Tasting Notes

The Zino Nicaragua Robusto kicked off with notes of cream, toasted cedar, earth, and a light berry note. The cream notes moved into the forefront early on, then the cedar moved into the forefront. The earth notes settled into the background and were the most prominent of the secondary notes. The berry notes were more distant and were joined by a chestnut note. The retro-hale produced a mix of cedar and black pepper.

During the second third of the Zino Nicaragua Robusto, the cedar notes took over as the primary note. The cream settled into the background with the earth, berry and chestnut notes. The earth remained the most prominent of the secondary notes.

There wasn’t much change in the final third. The cedar notes remained primary, the earth notes remained the most prominent secondary note. The berry, chestnut and cream notes rounded things off. This is the way the Zino Nicaragua Robusto came to a close. The resulting nub was soft to the touch and cool in temperature.


On each of the samples, the Zino Nicaragua Robusto came out of the gate requiring almost no touch-ups to maintain a straight burn path and straight burn line. As the cigar experience progressed, more in the way of touch-ups were required to keep the burn path and burn line straight. The second half saw the amount of touch-ups more frequent than I prefer. The resulting ash was firm with a salt and pepper color. The burn rate and burn temperature were both ideal.

Zino Nicaragua Robusto-Burn

Burn of the Zino Nicaragua Robusto


The burn of the Zino Nicaragua Robusto performed flawlessly. This was a draw that had a touch of resistance  – which is something I prefer. At the same time this was still a low maintenance cigar to derive flavor from.

Strength and Body

The Zino Nicaragua Robusto came out of the gate with mild to medium strength and body. There was an increase in the intensity of strength. By the second half, the Zino Nicaragua Robusto moved into medium territory where it remained for the duration of the smoking experience. Both the strength and body balanced each other nicely with neither attribute overshadowing the other.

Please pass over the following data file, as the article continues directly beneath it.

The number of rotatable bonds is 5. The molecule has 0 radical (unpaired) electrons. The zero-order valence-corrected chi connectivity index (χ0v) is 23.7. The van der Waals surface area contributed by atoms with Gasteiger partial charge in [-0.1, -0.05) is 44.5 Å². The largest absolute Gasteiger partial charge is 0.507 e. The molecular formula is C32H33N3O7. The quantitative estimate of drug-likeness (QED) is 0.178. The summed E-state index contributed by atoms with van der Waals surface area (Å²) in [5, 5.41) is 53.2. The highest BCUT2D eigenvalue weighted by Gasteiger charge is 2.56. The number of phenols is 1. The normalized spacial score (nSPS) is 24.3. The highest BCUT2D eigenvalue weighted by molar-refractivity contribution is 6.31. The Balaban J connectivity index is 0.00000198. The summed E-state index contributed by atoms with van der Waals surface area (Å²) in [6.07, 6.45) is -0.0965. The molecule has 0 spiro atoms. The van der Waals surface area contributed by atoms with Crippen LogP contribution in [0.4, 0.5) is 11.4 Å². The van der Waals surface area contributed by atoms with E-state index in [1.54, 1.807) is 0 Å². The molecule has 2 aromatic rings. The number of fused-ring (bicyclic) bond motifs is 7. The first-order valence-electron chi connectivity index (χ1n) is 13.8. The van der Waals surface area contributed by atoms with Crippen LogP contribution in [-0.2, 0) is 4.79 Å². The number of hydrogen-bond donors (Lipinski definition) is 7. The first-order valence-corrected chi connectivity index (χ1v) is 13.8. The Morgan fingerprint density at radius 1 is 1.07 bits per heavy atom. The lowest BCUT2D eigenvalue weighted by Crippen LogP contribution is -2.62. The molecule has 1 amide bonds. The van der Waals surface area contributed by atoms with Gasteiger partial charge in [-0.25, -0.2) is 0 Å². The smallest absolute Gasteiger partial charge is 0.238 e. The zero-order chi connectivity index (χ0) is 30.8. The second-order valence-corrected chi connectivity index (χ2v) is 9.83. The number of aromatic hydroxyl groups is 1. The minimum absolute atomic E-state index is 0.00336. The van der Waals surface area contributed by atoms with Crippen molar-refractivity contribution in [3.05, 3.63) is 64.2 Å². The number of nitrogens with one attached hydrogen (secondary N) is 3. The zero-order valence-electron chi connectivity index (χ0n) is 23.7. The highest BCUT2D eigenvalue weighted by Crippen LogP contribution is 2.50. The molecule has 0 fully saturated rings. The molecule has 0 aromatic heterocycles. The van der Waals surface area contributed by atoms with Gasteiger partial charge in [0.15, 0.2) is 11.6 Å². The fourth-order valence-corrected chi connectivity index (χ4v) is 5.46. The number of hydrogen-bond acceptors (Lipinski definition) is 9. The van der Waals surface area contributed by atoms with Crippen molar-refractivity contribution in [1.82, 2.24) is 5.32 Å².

Final Thoughts

One comment about something that didn’t affect the overall assessment. Zino has always been a special brand. While I do like that Davidoff has released a very good value-priced cigar, the problem is I still consider Zino an ultra-premium brand. I would have felt better with this as a Camacho, but that’s just me.

As for the cigar, this delivers a very good experience at an affordable price. The flavors produced were very good, and what was even more impressive was how well the flavors played together. In the end, this is still a cigar I would recommend to any cigar enthusiast – any time of the day.  As for myself, this is a cigar I would buy multiples of and smoke again. One of the four-count fresh packs are certainly an option.


Key Flavors: Cream ,Cedar, Berry, Earth, Chestnut, Pepper
Burn: Very Good
Draw: Excellent
Complexity: Medium
Strength: Mild to Medium (1st Half), Medium (2nd Half)
Body: Mild to Medium (1st Half), Medium (2nd Half)
Finish: Very Good


Value: Buy Multiples
Score: 89


News: Davidoff Announces Zino Brand Relaunch
Price: $6.50
Source: Purchased
Brand Reference: Zino

Photo Credits: Cigar Coop, except where noted